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LDS Church makes large timberland purchase in Florida Panhandle

Published: Sunday, Nov. 10 2013 11:19 p.m. MST

Moving cattle at Deseret Ranches of Florida. There are 44,000 cows and 1,300 bulls divided among 13 different management units.

Ravell Call, Deseret News

SALT LAKE CITY — An agricultural company owned by the LDS Church agreed Thursday to purchase 382,834 acres of timberland in the Florida Panhandle.

The St. Joe Co. announced Thursday it will sell the land to AgReserves Inc., a taxpaying company owned by The Church of Jesus Christ of Latter-day Saints, for $565 million. The transaction is expected to close by April 1.

The deal is a glimpse into one way church leaders practice financial responsibility with the reserves they set aside against down economic cycles.

The sale is a boon for Florida because it is "a long-term investment in the state's timber and cattle industries," Adam Putnam, the state's commissioner of agriculture, said in a statement.

Land conservation

News of the transfer of nearly 600 square miles in the Panhandle drew responses from a variety of sources.

Conservationists hope the church's company is mindful of the important northwest Florida watersheds it has acquired. The Conservation Fund's George Willson said he was pleased "to see that someone with a record of stewardship is buying it."

"This is not a bad outcome," he told the Tallahassee Democrat. "I suspect the new owners will pay attention to all these rural communities they will be a part of."

Many of the reactions alluded to the way the church has managed another large spread in Florida, the 290,000-acre Deseret Ranches in central Florida, since the early 1950s.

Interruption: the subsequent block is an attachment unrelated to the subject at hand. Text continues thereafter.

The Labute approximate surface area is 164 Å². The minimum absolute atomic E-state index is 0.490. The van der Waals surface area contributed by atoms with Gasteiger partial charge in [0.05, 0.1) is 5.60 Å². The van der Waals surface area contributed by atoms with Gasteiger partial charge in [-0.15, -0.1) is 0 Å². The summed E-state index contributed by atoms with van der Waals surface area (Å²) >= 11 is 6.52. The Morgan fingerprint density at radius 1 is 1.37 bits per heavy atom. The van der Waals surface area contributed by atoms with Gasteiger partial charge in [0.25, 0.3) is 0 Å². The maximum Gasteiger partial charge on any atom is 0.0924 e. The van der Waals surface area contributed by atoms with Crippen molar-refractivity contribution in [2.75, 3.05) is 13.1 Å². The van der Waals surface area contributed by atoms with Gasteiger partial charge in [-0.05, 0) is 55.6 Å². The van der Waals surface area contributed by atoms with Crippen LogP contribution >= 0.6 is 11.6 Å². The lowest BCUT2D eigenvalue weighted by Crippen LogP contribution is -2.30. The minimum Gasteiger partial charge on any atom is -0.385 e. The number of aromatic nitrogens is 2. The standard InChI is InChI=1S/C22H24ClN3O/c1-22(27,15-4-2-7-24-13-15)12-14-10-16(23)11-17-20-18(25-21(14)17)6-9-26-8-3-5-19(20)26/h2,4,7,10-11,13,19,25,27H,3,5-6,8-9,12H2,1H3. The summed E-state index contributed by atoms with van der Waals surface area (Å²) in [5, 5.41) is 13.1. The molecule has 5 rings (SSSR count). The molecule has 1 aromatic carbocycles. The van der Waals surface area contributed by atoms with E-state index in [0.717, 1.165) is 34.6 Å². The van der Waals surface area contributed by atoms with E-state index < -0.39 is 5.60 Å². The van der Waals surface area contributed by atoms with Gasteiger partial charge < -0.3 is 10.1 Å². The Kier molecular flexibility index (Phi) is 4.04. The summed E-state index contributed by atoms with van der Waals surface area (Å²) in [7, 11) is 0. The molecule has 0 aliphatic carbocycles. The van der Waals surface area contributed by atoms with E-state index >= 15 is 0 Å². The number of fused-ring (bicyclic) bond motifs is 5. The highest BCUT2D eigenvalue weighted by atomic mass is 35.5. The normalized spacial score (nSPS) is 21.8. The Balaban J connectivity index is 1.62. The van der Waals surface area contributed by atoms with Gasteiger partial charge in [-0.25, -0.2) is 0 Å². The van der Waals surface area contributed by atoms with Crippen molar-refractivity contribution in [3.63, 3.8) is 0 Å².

A manager at Foley Timber, a Florida-based timber company, told the Tampa Bay Times the church's track record made him view the deal favorably.

"We're glad to see roughly 400,000 acres will be in long-term private ownership," Bo Taff said. "And based on what we know of the company and their land management practices in central Florida, we believe they will be good stewards of the land in north Florida as well."

Putnam, the commissioner of agriculture, echoed that sentiment: "This transaction between two of Florida's largest and most-committed land stewards is a meaningful reminder of the economic and ecological value of agriculture in our state. For decades, The St. Joe Company has played an important role in conserving the landscape of Florida’s Panhandle, and AgReserves, Inc., will build on that commitment while continuing to support the local economy."

The chairman of the board of AgReserves Inc. said Friday in a statement provided to the Deseret News that the company would remain invested in agriculture and conservation.

"This purchase clearly demonstrates the depth of AgReserves’ commitment to agriculture in Florida," Paul Genho said. "We are farmers and ranchers. We’ve been ranching in Florida for 63 years. We love to grow things. We think agriculture is a noble pursuit, and we are proud to be agriculturists. We help feed the world. We love the land and strive to be good citizens in the communities where we live and work. We preserve and protect our land and natural resources and plan far into the future for the places we call home. It is our intent that this purchase will remain in agriculture for a long, long time.”